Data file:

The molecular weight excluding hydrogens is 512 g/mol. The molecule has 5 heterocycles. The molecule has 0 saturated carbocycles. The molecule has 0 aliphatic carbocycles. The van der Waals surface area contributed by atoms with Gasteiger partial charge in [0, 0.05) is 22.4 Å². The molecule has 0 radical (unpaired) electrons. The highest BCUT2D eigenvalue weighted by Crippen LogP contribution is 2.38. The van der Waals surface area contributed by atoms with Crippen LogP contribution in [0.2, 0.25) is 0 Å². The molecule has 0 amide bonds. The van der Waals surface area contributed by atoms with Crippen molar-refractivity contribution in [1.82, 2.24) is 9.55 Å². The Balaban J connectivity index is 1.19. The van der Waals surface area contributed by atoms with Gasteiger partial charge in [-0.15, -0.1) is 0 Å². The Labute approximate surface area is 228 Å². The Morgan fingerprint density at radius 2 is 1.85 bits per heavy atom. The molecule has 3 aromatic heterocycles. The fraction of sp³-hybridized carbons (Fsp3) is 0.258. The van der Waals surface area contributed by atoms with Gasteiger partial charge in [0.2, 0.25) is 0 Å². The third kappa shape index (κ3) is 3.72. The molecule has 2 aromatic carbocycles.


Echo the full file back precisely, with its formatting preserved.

The molecular weight excluding hydrogens is 512 g/mol. The molecule has 5 heterocycles. The molecule has 0 saturated carbocycles. The molecule has 0 aliphatic carbocycles. The van der Waals surface area contributed by atoms with Gasteiger partial charge in [0, 0.05) is 22.4 Å². The molecule has 0 radical (unpaired) electrons. The highest BCUT2D eigenvalue weighted by Crippen LogP contribution is 2.38. The van der Waals surface area contributed by atoms with Crippen LogP contribution in [0.2, 0.25) is 0 Å². The molecule has 0 amide bonds. The van der Waals surface area contributed by atoms with Crippen molar-refractivity contribution in [1.82, 2.24) is 9.55 Å². The Balaban J connectivity index is 1.19. The van der Waals surface area contributed by atoms with Gasteiger partial charge in [-0.15, -0.1) is 0 Å². The Labute approximate surface area is 228 Å². The Morgan fingerprint density at radius 2 is 1.85 bits per heavy atom. The molecule has 3 aromatic heterocycles. The fraction of sp³-hybridized carbons (Fsp3) is 0.258. The van der Waals surface area contributed by atoms with Gasteiger partial charge in [0.2, 0.25) is 0 Å². The third kappa shape index (κ3) is 3.72. The molecule has 2 aromatic carbocycles.